According to the ABA Journal clients are pushing back on paying for research on LEXIS, Westlaw and other data bases:
This makes sense to me. As I point out in a comment to this article, a lot of research can be done with free on-line sources starting with Google and other search engines. These lead to case names which lead to other case names, etc. An increasing nubmer of judicial opinions can also be found on line, and there are full citations to other cases that can then easily be found in books in the law library. There is also a lot of secondary material on important topics already in the public domain (law firm memos, briefs, bar association opinions and reports, government agency reports, etc.).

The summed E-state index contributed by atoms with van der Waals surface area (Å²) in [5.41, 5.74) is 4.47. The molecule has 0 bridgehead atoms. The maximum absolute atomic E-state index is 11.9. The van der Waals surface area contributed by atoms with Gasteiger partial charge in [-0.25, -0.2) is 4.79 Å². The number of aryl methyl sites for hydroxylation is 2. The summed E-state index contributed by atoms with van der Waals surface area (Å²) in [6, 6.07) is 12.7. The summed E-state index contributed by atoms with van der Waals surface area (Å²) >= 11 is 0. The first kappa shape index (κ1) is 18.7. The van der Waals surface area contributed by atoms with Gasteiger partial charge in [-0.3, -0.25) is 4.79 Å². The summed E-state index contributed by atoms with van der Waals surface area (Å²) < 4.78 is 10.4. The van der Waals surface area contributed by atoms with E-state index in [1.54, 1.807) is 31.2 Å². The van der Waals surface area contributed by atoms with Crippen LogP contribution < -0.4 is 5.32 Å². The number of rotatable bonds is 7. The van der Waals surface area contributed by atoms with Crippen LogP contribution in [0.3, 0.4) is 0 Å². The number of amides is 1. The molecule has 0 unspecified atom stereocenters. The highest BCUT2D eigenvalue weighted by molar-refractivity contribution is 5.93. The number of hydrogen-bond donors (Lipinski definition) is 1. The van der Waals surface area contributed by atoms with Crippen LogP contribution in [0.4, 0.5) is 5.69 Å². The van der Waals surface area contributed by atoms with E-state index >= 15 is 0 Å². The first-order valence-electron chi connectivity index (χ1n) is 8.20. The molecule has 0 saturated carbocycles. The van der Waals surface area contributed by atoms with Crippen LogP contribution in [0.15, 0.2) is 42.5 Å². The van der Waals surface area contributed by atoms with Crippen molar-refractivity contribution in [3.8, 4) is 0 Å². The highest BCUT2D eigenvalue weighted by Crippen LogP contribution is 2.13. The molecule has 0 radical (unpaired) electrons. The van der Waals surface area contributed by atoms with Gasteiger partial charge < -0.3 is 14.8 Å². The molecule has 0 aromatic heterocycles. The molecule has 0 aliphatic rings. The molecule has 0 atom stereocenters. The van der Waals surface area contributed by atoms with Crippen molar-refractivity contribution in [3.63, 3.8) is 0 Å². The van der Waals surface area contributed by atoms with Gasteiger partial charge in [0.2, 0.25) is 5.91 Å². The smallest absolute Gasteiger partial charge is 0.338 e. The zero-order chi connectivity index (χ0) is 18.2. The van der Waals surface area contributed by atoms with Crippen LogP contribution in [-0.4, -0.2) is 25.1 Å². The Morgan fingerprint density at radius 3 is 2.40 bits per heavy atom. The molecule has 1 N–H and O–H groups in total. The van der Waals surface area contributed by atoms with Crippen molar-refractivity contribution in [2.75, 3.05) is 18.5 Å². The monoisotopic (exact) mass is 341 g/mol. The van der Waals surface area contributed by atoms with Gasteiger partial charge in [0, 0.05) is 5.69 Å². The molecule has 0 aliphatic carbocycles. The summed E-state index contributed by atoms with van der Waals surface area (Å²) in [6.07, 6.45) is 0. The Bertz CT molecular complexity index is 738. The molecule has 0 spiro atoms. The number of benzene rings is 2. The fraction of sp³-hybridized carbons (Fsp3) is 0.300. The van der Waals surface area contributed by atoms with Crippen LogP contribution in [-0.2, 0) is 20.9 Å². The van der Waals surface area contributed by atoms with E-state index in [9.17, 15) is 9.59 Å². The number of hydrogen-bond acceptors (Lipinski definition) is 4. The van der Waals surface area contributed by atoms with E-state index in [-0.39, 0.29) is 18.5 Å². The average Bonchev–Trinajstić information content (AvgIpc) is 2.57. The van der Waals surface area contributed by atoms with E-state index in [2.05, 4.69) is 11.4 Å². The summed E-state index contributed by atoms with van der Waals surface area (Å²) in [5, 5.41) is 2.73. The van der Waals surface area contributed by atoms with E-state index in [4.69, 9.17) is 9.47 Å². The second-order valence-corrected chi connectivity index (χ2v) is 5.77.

After all of this material is examined for free, an experienced attorney can use Lexis, Westlaw, or a similar paid service to look around for what is left, which in many situations will not be much. I have used these paid services relatively little in the past few years even though they are free for law professors. I am surprised to hear that some law firms are still using paid research data bases so much that they need to send big bills to clients. Those days are long gone and clients know it.